VERTU Motors reported an eight per cent increase in revenues when it published its interim financial results for the six months to the end of August today.
The automotive retailer with a network of 125 sales and aftersales outlets across the UK said that revenues stood at £1.56 billion compared to £1.45 billion for the same period last year.
However, profit numbers were down. Adjusted operating profit was £19.4 million for the period (£21.4 million for the same timeframe last year); adjusted profit before tax was £18.1 million (£20.9 million last time); and profit before tax stood at £17.3 million (£24.2 million).
Last year’s profit before tax figure was boosted by £4.1 million because of the disposal of some freehold property.
Vertu said that adjusted earnings per share stood at 3.90p (4.24p at this time last year) and at the end of August, the company had net debt of £8.7 million. The interim dividend was held at 0.55p per share, the same amount as at this time in 2017.
The company mentioned various facts and figures as operational highlights.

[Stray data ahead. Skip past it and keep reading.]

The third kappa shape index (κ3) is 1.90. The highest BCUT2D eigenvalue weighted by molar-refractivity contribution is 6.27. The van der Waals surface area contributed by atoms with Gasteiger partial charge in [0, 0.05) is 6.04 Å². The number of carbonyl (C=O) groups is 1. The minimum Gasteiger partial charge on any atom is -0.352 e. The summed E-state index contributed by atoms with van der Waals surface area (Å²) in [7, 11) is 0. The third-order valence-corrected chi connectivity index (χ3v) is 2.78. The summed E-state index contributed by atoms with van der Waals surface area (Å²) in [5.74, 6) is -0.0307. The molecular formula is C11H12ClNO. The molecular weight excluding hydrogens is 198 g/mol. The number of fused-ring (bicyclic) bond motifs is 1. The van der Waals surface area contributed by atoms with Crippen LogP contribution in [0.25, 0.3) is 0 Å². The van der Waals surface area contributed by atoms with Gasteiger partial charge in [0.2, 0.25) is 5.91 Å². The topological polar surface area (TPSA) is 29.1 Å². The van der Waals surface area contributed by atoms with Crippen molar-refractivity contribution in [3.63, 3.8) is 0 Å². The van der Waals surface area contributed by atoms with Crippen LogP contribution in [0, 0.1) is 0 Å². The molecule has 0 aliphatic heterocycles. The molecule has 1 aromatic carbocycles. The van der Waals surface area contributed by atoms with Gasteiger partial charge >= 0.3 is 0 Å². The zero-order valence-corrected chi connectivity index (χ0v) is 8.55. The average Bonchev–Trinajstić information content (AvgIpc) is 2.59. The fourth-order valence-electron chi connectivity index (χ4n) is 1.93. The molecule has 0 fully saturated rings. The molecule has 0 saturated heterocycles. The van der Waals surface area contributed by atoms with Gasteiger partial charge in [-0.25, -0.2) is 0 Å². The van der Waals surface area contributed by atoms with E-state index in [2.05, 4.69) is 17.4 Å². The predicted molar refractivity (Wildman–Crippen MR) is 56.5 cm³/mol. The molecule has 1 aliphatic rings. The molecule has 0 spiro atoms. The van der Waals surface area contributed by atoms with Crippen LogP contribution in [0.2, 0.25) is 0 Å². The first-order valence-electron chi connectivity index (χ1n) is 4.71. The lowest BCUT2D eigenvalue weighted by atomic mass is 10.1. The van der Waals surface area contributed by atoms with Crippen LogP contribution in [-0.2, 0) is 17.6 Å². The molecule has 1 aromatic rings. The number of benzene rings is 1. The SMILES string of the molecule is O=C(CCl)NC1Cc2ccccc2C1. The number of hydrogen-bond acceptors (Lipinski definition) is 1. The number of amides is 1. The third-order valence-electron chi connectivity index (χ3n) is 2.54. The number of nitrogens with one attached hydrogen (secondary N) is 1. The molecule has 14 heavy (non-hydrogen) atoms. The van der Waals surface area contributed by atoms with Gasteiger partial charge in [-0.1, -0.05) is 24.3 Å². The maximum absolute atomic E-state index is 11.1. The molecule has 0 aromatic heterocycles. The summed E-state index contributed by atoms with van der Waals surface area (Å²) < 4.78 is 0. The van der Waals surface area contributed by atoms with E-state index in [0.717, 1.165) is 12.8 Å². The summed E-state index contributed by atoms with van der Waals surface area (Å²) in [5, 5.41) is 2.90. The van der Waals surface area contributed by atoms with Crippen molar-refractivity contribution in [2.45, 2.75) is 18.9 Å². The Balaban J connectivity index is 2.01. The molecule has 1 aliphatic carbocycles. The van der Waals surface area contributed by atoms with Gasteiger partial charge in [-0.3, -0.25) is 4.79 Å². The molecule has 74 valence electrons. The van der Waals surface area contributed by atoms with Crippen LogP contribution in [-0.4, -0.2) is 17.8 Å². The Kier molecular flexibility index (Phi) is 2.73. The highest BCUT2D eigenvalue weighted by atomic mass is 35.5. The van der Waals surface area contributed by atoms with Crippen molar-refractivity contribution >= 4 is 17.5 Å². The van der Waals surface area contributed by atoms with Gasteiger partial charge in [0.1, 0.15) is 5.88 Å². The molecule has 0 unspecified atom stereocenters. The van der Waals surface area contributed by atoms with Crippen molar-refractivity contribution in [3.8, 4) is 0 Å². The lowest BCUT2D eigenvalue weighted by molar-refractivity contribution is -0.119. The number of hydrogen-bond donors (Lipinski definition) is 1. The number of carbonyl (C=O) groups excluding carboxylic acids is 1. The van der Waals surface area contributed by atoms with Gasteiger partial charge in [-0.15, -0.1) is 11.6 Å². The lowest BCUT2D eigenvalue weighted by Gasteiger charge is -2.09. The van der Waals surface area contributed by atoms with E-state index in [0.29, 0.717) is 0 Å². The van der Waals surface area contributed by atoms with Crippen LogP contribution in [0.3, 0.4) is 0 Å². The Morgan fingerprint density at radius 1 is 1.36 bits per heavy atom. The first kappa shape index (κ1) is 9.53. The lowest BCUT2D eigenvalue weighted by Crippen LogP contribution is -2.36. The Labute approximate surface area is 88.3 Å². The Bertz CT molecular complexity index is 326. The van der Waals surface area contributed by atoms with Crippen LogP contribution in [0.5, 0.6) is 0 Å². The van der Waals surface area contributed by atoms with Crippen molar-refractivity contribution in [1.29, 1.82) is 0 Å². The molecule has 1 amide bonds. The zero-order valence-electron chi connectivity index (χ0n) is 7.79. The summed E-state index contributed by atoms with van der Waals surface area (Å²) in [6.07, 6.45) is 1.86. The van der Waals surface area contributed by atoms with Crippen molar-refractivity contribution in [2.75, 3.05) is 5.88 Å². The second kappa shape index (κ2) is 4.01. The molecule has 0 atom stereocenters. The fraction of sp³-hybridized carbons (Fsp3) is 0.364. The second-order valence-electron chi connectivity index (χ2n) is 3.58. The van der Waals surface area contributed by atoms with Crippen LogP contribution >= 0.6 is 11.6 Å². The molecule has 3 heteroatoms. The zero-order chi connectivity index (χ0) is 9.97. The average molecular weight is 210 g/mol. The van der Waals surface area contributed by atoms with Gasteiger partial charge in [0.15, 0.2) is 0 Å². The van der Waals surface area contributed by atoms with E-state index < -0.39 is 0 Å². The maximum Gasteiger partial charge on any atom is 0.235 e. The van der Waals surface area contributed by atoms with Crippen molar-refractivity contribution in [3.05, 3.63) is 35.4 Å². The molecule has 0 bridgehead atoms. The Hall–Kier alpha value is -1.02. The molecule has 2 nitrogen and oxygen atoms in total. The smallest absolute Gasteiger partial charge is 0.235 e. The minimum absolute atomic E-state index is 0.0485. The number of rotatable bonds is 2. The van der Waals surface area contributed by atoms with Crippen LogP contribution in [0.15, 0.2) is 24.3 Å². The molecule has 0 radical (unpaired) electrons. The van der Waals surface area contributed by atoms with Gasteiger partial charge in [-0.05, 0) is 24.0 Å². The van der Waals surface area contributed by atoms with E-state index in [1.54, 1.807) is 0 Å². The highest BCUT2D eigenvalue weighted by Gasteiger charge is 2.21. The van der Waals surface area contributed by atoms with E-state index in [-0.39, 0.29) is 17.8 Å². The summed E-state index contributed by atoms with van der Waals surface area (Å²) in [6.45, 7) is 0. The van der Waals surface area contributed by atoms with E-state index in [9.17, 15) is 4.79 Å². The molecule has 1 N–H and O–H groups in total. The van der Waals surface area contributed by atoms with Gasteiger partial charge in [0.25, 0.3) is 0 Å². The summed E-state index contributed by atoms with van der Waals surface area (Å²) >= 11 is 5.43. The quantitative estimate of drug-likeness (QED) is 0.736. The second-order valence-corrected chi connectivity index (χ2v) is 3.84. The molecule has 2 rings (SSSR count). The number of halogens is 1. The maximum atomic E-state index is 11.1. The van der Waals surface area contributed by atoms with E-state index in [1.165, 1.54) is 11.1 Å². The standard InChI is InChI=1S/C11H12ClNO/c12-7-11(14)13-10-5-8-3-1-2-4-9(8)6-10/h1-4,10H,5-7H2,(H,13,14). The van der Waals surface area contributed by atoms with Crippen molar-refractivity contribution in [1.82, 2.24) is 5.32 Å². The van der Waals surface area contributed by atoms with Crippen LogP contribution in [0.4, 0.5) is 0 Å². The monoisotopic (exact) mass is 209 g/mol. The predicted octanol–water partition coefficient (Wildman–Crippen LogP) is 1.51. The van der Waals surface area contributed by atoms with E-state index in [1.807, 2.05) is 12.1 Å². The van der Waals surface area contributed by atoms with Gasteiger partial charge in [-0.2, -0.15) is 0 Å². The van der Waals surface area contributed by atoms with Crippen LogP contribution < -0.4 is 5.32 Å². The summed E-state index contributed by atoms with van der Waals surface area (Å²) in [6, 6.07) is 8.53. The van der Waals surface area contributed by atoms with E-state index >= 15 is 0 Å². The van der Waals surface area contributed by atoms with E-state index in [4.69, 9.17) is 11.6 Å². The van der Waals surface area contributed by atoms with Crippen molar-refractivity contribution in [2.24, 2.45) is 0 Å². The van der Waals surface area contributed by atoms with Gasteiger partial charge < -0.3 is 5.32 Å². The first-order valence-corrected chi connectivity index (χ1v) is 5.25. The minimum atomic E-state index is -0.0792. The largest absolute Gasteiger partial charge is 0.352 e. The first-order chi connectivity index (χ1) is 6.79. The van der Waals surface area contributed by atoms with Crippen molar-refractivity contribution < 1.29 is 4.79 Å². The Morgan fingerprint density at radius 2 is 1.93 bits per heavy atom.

Like-for-like service revenues were up 7.4 per cent, continuing the company’s long-term growth in that area, while aftersales gross profits rose £3.4 million year-on-year.
There was strong growth in like-for-like used vehicle volumes of 5.8 per cent, leading to 12.4 per cent revenue growth.
And there was an increase in like-for-like used car gross profits due to volume growth and higher gross profit per unit.
Like-for-like new car retail volumes were up 5.7 per cent while average new car sales prices continued to rise with gross profit per unit stable.
Commenting on the results, described by the company as a ‘robust’ set of figures, chief executive Robert Forrester said: ‘The Group performed well in the first half against a back drop of supply-side issues in the new car market, including the continued weakness of Sterling and the impact of WLTP.
‘The board is pleased to see further growth in aftersales revenues and to re-establish growth in used car volumes.
‘On the demand side, consumer confidence has remained robust during the period reflecting the underlying strength of the UK economy.
‘As is so often the case in the UK new car market, the supply side is by far and away the key to explaining variations and trends.
‘The group’s discipline around the allocation of capital, its low net debt level, including a very low usage level of used vehicle stock financing, together with a very strong property portfolio, places the group in a strong position to take advantage of consolidation opportunities to continue to grow the value of the company.’